This year, Indiewire is teaming up with the MIT Open Documentary Lab in the department of Comparative Media Studies and the Sundance Institute for a series on articles about the festival’s New Frontiers section written by two graduate students attending the festival.
For nearly a decade, Sundance’s New Frontier exhibition has showcased projects that push the boundaries of film. “Our job is to stay abreast of innovations in storytelling,” says New Frontier curator Shari Frilot. “As the media landscape changes, it’s profoundly affecting how we tell our stories.” As new technologies open fresh pathways for artistic expression and audience interaction, New Frontier projects explore the boundaries of what’s possible.
“Pulse Index,” Rafael Lozano-Hemmer’s 2013 New Frontier installation, uses digital sensors to invite audience participation. Projected on three walls, “Pulse Index” surrounds viewers with floor-to-ceiling photographs of fingerprints, each contributed by a person who visited the installation. The prints pulsate to the rhythm of the most recent participant’s heartbeat, giving the installation an organic, low-key vibe. Audience members can add their own fingerprints by placing an index finger inside a custom-built sensor equipped with a digital microscope. As the sensor projects the new fingerprint on the wall, the oldest print is pushed off, creating, in Lozano-Hemmer’s words, an ever-changing “memento-mori.”
“Pulse Index” relies on its audience members’ biological data — heartbeats and fingerprints — to create an aesthetic experience. While data seems like an unlikely starting point for a creative project, “Pulse Index” is part of a growing class of new media work that tells stories using statistics. As computers become increasingly capable of capturing, storing, and processing large data sets, artists and engineers are exploring how to best communicate that data, often in increasingly beautiful ways. The growing field of “data visualization” — creating images that showcase quantitative information — has advocates in fields as diverse as biology, mathematics, and design. Many of these visualizations use existing data sets. Aaron Koblin’s evocative “Flight Patterns” (2006) draws on Federal Aviation Administration (FAA) flight tracking data to show the ebbs and flows of American travel over a 24-hour period. Other visualizations create their own data banks. Each day, Jonathan Harris and Sep Kamvar’s “We Feel Fine” (2006-present) scours the Internet for sentences belonging with the words “I feel.” The program stores these snippets and sorts them by emotion, location, and known demographics — making it possible to see an image expressing how male New Yorkers felt last March, for instance.
While “We Feel Fine” engages with emotion in a cognitive way — quantifying how many people “feel” a certain way at a given point — “Pulse Index” uses quantitative data to create an emotional effect. Built using the heartbeats and fingerprints of recent visitors, some of whom may still be in the room, the piece has an immediacy and emotional intimacy that’s hard to quantify. The fingerprints, some stretched as large as floor-to-ceiling, bathe the room in a warm, welcoming light. Standing in the middle of “Pulse Index,” surrounded by the softly glowing fingerprints of visitors who came before, it’s hard not to feel part of a spontaneous community.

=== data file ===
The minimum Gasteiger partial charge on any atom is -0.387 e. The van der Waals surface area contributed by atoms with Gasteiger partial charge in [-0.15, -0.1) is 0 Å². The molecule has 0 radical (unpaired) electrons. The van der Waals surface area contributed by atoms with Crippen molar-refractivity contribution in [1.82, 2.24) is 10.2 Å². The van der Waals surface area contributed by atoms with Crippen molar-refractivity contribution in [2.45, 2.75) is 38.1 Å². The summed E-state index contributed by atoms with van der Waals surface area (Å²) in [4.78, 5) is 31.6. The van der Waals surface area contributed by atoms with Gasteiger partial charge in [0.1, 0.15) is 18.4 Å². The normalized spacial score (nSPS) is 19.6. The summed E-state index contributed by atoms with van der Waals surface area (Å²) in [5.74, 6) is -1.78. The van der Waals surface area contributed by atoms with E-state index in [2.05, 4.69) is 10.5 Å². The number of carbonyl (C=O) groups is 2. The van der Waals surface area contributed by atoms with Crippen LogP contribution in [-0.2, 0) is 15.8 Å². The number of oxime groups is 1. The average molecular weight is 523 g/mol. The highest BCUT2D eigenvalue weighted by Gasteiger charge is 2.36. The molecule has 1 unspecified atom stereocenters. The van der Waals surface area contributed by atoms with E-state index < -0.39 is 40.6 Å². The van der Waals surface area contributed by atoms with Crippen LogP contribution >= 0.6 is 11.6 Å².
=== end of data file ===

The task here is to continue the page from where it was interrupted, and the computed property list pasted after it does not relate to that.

Born in Mexico and based in Montreal, Rafael Lozano-Hemmer has built a career at the intersection of art and technology. A self-described “electronic artist,” Lozano-Hemmer has been tinkering with technological installations since 1992. His work makes him as welcome in scientific strongholds as the art world. Next year, in addition to mounting a solo show at Istanbul’s Borusan Foundation, Lozano-Hemmer give a keynote at June’s Eyeo Festival, a techie Mecca. In Spring 2014, he will be a visiting artist at the Massachusetts Institute of Technology.
“Rafael takes technology, disassembles it, and reconstructs it in a playful manner,” said Julie Bourgeois, Lozano-Hemmer’s production manager. She describes “Pulse Index” as his poetic take on search and surveillance technology. Far less invasive than real-world tracking technology, “Pulse Index” personalizes the experience of fingerprinting, giving its audience power over the technology designed to track them.
In this way, “Pulse Index” has an element of wish fulfillment. Unlike government fingerprinting technology, “Pulse Index” has built-in ephemerality. The piece holds 10,925 fingerprints at a time, and the addition of each new print replaces an old one. As visitors cycle through the gallery, the piece changes, reflecting the makeup of its audience.
Visitor interaction is central to “Pulse Index”; Bourgeois calls it a “crowdsourced installation.” The piece is participatory by design, exploring possible ways technology can engage audiences in the act of creation. Assembled from images of fingerprints submitted by on-site visitors, the piece is literally animated by its audience. “It’s interactive,” said Bourgeois. “Without people, the artwork doesn’t exist.”
Katie Edgerton is a research assistant at the MIT Open Documentary Lab and graduate student in MIT’s Comparative Media Studies program.